Special Report

50 Best Sci-Fi Movies Of All Time

Space travel. Time travel. Aliens. Parallel worlds. Dystopian futures. Explorations of the interface between humanity and AI…. Science fiction is one of the most far-ranging narrative genres in existence.

What is science fiction? One of sci-fi’s most prolific and respected authors, Isaac Asimov, defined it as “that branch of literature which deals with the reaction of human beings to changes in science and technology.” Another giant in the field, Robert A. Heinlein, called it “realistic speculation about possible future events, based solidly on adequate knowledge of the real world.” (These are the 23 best sci-fi movies about time travel.)  

Sci-fi films are nearly as old as science fiction itself. One of the earliest movies ever made was “A Trip to the Moon,” a silent short made in 1902 by French filmmaker Georges Méliès. The same director’s three-minute short “The House of the Devil,” from 1896, is considered to have been the first horror film — a related genre.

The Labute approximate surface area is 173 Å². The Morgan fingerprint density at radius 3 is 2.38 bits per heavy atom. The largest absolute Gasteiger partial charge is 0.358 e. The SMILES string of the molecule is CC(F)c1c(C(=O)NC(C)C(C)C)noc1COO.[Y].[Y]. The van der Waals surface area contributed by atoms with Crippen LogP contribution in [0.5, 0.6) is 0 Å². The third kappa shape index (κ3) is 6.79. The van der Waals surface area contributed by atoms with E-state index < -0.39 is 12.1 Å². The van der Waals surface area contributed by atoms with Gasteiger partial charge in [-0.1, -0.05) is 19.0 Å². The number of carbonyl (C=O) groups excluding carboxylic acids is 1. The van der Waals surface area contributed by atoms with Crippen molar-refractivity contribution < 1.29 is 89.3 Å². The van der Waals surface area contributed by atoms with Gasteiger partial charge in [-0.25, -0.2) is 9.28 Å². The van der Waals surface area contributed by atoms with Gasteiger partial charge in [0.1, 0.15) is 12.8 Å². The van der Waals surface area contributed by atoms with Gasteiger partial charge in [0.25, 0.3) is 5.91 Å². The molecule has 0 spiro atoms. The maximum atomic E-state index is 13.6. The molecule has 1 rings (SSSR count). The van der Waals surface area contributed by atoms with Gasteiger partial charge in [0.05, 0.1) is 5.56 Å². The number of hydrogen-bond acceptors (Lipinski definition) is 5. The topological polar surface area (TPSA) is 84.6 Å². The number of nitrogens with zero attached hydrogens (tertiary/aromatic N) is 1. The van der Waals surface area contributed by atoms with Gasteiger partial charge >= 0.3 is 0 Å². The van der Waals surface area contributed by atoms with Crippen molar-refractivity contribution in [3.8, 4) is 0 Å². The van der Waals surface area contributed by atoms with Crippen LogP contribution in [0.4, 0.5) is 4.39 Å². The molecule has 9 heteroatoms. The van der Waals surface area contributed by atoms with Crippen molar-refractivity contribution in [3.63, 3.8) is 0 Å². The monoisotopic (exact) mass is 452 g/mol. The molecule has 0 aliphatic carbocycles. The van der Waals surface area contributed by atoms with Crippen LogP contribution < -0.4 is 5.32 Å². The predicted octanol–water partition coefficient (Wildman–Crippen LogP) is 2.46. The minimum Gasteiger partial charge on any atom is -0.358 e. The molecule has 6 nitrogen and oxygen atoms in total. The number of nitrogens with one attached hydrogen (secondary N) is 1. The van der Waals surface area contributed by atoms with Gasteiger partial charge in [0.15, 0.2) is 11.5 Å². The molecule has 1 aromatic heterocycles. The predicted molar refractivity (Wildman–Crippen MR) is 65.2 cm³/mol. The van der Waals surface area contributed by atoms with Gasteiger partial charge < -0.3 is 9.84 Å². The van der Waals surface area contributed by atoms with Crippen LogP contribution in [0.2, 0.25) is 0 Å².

The first feature length sci-fi movie was German director Fritz Lang’s 1927 “Metropolis,” now considered one of the greatest and most influential films of all time. Countless cinematic works of science fiction, horror, and fantasy have followed. (Check out the best sci-fi movie the year you were born.)

To determine the best sci-fi movies of all time, 24/7 Tempo developed an index using average ratings on IMDb, an online movie database owned by Amazon, and a combination of audience scores and Tomatometer scores on Rotten Tomatoes, an online movie and TV review aggregator, as of October 2021. All ratings were weighted equally. Only movies with at least 15,000 audience votes on either IMDb or Rotten Tomatoes were considered. The countless “Star Wars” movies and superhero fantasies based on Marvel Comics or DC Comics characters were excluded from consideration. Directorial credits and cast information comes from IMDb.

Click here to see the 50 best sci-fi movies of all time

Great sci-fi doesn’t just entertain. It criticizes the present and warns us (or excites us) about the future. It makes us think. It provides us with a sense of wonder. But, yeah, it can be pretty darn entertaining, too.